世界で活躍するグローバル・リーダーに bimonthly (隔月ごと）にYGCでインタビューしていきます。全て英語でインタビューを行いますので、是非最後まで頑張って読んでいきましょう！
- When you were teaching at Harvard, what key differences did you notice between the U.S. and Japanese Education systems?
There are distinct educational differences among students according to their ages. I taught graduate students at Harvard and I can tell you that there were many differences in postgraduate educations. One of the key differences was that students in the U.S do not take their graduations as granted. Graduating from a university takes much more effort than getting an admission into it. At Harvard, professors are given the authority of giving out credits, as well as granting a degree. Therefore, for us professors to accredit a degree, we were obligated to fairly exercise the authorities while the students were required to supersede the standards we set. It was then inevitable for the professors to keep track of every student carefully in order to evaluate them appropriately and to assist students who were falling behind. On top of that we had accountability as inadequate guidance could lead to litigation.
The title of the course I instructed was, “Exposure Assessment and Analytical Chemistry.” We observed the amount of environmental pollutants people absorbed into their body every day through analytical chemistry and field work. It has been 30 years since I initiated this course and to this day, it is still being taught at Harvard.
- What are some differences in academic skills between students in Japan and students in the U.S.?
During the first year of college, students in Japan are much more mature and have a stronger back bone in academics. However, students in the U.S grow exponentially during their time at college. Students are required to thoroughly dedicate their times to their studies and study at least 60 hours a week to enable for them to graduate. This intensive workload allows students in the U.S to become more mature and have higher levels of academic knowledge by the time they graduate. Furthermore, living on their own gives them strong independence and opportunity to immerse themselves into the flow of society. In my opinion, by the time of their graduations, students in the U.S have out beaten the students in Japan in terms of maturity level.
- What do students in Japan seem to lack?
I believe that Japan has the highest level of secondary education in the world. Yet, this level falls during the 4 years of college life, which is a major problem in the Japanese educational system. This problem originates from the assumption by the students that graduation perceived as something already granted to them at the time they enter universities. In other words, professors are not fully, strictly exercising their authorities to grant degrees and credits, thus creating a gap in the Japanese educational system.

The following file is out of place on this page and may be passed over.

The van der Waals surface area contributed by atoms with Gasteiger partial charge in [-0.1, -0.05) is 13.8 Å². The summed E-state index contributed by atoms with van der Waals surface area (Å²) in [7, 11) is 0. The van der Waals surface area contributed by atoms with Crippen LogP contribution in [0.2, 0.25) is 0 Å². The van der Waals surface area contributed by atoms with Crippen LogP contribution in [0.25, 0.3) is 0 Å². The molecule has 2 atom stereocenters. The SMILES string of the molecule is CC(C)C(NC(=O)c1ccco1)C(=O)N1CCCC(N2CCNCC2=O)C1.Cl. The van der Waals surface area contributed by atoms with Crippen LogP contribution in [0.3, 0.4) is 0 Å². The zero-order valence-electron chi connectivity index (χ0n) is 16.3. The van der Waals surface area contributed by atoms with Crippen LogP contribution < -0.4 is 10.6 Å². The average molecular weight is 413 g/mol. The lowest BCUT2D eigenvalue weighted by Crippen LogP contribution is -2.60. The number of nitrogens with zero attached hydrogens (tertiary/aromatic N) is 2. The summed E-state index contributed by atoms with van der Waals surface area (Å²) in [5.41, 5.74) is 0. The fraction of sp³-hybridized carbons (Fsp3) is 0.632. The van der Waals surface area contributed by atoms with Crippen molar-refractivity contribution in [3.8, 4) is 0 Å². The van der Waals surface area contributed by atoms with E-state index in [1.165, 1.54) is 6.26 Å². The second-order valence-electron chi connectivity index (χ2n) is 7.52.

- What were some of the difficulties you have had when teaching abroad?
Spoken language was without doubt the most difficult. In communicating one’s knowledge and intentions, it is ideal to conduct lectures with language fluency and clarity of the theoretical framework. It is therefore important to choose specific words that reflect what you construct in your logic. I guess in some ways, words are the train that carries out the logic. I struggled to teach my lectures in fluent English so I improvised by using presentation slides to visually convey the theoretical frameworks. At times, it is possible to communicate merely through written language without the presence of language fluency, so long as the basic skills of speaking, writing, reading and listening are intact.
- Among many Universities in the U.S., what triggered you to become a professor at Harvard University?
It all started when I worked in the United States, away from home. After I completed my doctoral degree, I conducted surveys using a measuring instrument that I have invented and patented back then. The results, beyond my expectation turned out to be very popular, enabling me to want to continue my research in the field of environmental pollution in Japan. However, this was all during the high economic growth and companies in Japan were not that enthusiastic in funding my research. I then turned to the international committee by publishing a research paper, which in no time the California Institute of Technology and Harvard University showed interests in my paper. I chose to teach at Harvard due to its higher research funding and progress. Just before this, I was actually managing and teaching at a cram school for Kaisei Junior and Senior High School (“Kaisei”) students while undergoing my research!